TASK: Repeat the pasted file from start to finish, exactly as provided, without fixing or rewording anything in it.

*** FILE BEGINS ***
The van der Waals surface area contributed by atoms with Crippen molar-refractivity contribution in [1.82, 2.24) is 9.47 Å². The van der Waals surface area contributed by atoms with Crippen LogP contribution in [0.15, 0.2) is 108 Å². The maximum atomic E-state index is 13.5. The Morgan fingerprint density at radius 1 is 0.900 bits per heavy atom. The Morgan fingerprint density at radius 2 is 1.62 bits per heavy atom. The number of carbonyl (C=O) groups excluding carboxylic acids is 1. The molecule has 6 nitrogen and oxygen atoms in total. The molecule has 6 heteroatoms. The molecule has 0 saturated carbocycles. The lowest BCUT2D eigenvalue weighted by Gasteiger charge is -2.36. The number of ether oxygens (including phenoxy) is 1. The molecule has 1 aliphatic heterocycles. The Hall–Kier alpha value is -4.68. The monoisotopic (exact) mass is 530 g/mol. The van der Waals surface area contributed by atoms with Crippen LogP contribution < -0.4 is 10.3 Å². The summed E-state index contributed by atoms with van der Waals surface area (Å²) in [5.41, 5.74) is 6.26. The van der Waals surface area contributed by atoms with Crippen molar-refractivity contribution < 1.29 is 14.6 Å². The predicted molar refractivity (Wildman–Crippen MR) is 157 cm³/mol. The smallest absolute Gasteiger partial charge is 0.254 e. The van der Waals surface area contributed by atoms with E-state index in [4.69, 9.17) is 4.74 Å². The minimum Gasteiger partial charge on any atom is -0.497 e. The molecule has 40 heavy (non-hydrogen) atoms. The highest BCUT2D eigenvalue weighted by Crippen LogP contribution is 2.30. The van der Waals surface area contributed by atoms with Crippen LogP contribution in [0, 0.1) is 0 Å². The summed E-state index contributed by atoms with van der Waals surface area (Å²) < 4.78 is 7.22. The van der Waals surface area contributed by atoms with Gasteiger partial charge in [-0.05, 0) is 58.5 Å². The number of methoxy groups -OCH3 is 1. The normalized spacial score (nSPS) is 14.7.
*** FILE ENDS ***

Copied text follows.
The van der Waals surface area contributed by atoms with Crippen molar-refractivity contribution in [1.82, 2.24) is 9.47 Å². The van der Waals surface area contributed by atoms with Crippen LogP contribution in [0.15, 0.2) is 108 Å². The maximum atomic E-state index is 13.5. The Morgan fingerprint density at radius 1 is 0.900 bits per heavy atom. The Morgan fingerprint density at radius 2 is 1.62 bits per heavy atom. The number of carbonyl (C=O) groups excluding carboxylic acids is 1. The molecule has 6 nitrogen and oxygen atoms in total. The molecule has 6 heteroatoms. The molecule has 0 saturated carbocycles. The lowest BCUT2D eigenvalue weighted by Gasteiger charge is -2.36. The number of ether oxygens (including phenoxy) is 1. The molecule has 1 aliphatic heterocycles. The Hall–Kier alpha value is -4.68. The monoisotopic (exact) mass is 530 g/mol. The van der Waals surface area contributed by atoms with Crippen LogP contribution < -0.4 is 10.3 Å². The summed E-state index contributed by atoms with van der Waals surface area (Å²) in [5.41, 5.74) is 6.26. The van der Waals surface area contributed by atoms with Crippen molar-refractivity contribution < 1.29 is 14.6 Å². The predicted molar refractivity (Wildman–Crippen MR) is 157 cm³/mol. The smallest absolute Gasteiger partial charge is 0.254 e. The van der Waals surface area contributed by atoms with E-state index in [4.69, 9.17) is 4.74 Å². The minimum Gasteiger partial charge on any atom is -0.497 e. The molecule has 40 heavy (non-hydrogen) atoms. The highest BCUT2D eigenvalue weighted by Crippen LogP contribution is 2.30. The van der Waals surface area contributed by atoms with Crippen LogP contribution in [0, 0.1) is 0 Å². The summed E-state index contributed by atoms with van der Waals surface area (Å²) < 4.78 is 7.22. The van der Waals surface area contributed by atoms with Gasteiger partial charge in [-0.05, 0) is 58.5 Å². The number of methoxy groups -OCH3 is 1. The normalized spacial score (nSPS) is 14.7.